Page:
Exaggerating the Ordinary

In August of last year I wrote a post on the topic of caricature, caricature being defined as an artistic style leaning towards the exaggeration of features. In model railroading terms it’s an orientation that focuses more on fantasy and whimsy.

Styles fall on a spectrum with modelers spread out among various approaches depending on their personal tastes. We tend to view the ends of that spectrum, the boundaries, as having caricature on one side and a prototypical orientation on the other. That’s not the case, and that reality offers the opportunity for a third stylistic approach. If caricature is an overemphasis, then following that same logic, it has a counterpart. That counterpart is underemphasis.

Decades ago I was watching an Allen Keller video on my friend and mentor, Chuck Hitchcock. During the interview, Chuck made the statement that, “The key to achieving realism is to not just represent the ordinary, but to slightly overemphasize it”. It’s a pretty profound insight that has stuck with me to this day.

What would “emphasizing the ordinary” look like? Take an example where you have a city block with six mundane, white, shotgun houses, one yellow one, and one red one. The white structures are the “ordinary” elements. The eye will be drawn to the red one. A stylistic approach of dialing things back would be to make the entire block white structures. If a section of town has a few faded, rusting corrugated, one story warehouses, you might emphasize those and give them more visual priority, more square footage, than something that is more eye catching.

Let’s take another example, illustrated visually. In my last newsletter, I discussed how vehicle colors played out by percentage, the numbers being supplied by one of the paint manufacturers. On a percentage basis it breaks down like this: silver 20%, white 16%, gray 13%, black 13%, blue 10%, red 10%, other 18%. In other words, two thirds of the vehicles on the road today are silver, white, gray, or black.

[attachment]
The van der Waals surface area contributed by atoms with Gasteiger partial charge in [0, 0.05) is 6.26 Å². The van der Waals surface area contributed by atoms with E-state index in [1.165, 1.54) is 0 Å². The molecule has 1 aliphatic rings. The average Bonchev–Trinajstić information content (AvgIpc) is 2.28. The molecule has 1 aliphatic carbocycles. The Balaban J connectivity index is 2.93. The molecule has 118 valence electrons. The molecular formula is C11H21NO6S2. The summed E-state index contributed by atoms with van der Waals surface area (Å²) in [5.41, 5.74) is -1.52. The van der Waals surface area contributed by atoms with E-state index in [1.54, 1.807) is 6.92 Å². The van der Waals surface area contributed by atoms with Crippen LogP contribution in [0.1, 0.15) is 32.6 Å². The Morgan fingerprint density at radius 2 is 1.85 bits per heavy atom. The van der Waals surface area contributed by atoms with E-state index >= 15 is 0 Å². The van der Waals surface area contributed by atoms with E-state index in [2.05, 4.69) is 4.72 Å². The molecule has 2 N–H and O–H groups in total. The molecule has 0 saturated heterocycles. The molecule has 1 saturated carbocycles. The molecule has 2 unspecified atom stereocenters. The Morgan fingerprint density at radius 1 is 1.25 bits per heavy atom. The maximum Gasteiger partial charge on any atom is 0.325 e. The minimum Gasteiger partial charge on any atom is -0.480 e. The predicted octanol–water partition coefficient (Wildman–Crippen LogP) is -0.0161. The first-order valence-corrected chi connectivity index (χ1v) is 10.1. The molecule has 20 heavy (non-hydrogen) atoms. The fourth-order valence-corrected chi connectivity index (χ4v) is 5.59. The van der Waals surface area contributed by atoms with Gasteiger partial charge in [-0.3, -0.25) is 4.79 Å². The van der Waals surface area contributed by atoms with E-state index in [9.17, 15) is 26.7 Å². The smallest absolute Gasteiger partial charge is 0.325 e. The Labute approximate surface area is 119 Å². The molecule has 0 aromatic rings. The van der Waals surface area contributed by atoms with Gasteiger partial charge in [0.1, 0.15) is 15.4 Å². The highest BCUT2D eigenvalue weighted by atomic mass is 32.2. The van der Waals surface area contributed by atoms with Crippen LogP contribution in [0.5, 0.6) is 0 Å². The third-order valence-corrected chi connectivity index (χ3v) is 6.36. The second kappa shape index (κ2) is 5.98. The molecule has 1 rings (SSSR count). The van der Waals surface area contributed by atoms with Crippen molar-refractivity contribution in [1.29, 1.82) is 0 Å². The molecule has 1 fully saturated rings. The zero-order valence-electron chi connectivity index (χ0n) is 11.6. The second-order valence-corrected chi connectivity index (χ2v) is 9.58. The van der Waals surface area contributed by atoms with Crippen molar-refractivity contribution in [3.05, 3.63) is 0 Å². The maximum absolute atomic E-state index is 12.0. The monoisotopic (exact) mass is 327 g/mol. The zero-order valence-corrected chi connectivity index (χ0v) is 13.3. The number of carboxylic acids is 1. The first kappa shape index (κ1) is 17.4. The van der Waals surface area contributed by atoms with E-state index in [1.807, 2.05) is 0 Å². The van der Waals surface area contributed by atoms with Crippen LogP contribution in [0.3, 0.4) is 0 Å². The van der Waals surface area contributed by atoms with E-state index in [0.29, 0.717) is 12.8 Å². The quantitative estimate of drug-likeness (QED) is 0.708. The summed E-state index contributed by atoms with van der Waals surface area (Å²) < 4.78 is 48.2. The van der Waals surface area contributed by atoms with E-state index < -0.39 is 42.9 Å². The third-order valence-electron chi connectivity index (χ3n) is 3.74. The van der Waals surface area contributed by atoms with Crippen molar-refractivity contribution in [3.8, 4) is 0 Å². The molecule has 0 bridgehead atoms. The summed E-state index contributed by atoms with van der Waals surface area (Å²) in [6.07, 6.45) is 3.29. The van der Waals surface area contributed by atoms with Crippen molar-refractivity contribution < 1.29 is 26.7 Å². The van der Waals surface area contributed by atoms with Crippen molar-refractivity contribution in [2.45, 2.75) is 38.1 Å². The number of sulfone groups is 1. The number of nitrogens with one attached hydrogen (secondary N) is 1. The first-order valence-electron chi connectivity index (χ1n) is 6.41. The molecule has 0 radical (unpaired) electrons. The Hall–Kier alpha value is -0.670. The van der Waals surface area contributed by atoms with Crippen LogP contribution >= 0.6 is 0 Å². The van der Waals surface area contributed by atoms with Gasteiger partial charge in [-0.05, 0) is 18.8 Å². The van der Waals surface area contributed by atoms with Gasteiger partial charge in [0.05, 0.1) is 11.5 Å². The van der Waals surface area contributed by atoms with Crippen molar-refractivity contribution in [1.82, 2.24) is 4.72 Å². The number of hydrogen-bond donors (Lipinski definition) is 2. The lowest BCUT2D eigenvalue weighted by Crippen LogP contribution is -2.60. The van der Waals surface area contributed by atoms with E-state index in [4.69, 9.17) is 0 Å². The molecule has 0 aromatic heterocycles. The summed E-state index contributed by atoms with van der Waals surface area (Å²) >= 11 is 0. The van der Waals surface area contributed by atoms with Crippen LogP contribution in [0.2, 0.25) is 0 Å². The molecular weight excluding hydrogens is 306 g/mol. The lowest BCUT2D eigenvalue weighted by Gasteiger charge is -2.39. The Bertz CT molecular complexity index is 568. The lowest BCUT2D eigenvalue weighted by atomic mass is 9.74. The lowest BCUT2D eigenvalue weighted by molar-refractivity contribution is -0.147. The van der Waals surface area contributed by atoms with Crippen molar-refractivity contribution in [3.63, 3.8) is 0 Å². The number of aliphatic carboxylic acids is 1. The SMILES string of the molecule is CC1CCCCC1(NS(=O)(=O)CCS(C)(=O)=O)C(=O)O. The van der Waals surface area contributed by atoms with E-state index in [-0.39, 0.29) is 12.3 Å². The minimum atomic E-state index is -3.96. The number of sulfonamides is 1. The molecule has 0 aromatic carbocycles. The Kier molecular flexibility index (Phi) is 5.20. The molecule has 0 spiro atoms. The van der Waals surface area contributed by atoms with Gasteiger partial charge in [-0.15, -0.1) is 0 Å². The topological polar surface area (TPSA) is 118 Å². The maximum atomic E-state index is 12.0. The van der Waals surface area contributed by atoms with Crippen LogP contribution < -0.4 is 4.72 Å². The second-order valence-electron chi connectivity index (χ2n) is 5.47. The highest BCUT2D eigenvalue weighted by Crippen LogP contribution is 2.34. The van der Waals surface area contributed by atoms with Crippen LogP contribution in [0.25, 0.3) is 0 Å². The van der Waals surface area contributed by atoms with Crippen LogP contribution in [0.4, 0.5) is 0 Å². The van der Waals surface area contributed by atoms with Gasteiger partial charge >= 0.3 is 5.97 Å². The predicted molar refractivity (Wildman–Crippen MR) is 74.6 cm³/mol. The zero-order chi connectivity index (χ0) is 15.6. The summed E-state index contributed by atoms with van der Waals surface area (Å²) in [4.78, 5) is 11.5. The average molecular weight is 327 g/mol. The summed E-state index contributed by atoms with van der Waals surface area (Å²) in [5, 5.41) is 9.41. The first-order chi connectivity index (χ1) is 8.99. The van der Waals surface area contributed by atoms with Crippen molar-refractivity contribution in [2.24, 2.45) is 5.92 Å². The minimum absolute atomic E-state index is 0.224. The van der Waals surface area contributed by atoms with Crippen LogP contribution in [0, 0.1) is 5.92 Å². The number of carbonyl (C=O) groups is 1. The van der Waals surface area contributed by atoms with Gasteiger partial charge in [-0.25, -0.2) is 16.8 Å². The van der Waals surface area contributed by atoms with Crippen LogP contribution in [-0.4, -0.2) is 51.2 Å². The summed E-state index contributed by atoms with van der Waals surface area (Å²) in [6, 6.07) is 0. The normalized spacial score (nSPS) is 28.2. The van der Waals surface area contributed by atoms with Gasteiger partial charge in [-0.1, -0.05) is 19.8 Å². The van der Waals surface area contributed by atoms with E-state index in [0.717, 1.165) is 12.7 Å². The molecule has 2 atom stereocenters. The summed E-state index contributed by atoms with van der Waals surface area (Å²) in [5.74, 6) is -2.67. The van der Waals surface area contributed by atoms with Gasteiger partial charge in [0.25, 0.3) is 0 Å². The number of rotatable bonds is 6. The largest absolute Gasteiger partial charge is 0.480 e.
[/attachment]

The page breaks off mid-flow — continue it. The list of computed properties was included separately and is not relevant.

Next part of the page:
The left photo is caricature approach with no attempt to be prototypical as far as color percentages go. It’s overly saturated. The center photo matches the prototypical color percentages exactly. On the right, I’ve overemphasized the ordinary and used only “ordinary” colors (white, silver, gray, and black). Even though it’s technically not prototypical, in an odd sort of of way, it looks even more realistic, almost an optical illusion.

There is no right or wrong to any particular style. No style is superior to the other. If you’re enjoying what’s in your layout room then that’s what it’s all about. However…..what IS important is that the style you choose be by conscious decision, by thoughtful intent, and not out of benign ignorance or following the herd.

One thought on “Exaggerating the Ordinary”

  • What seems like 100 years ago, when I sold paint and customers would come in to buy spray paint we would ask what color are they looking for, and they would need to look at the colors. 85% of the time it was white or black. The other 58 colors were irrelevant.

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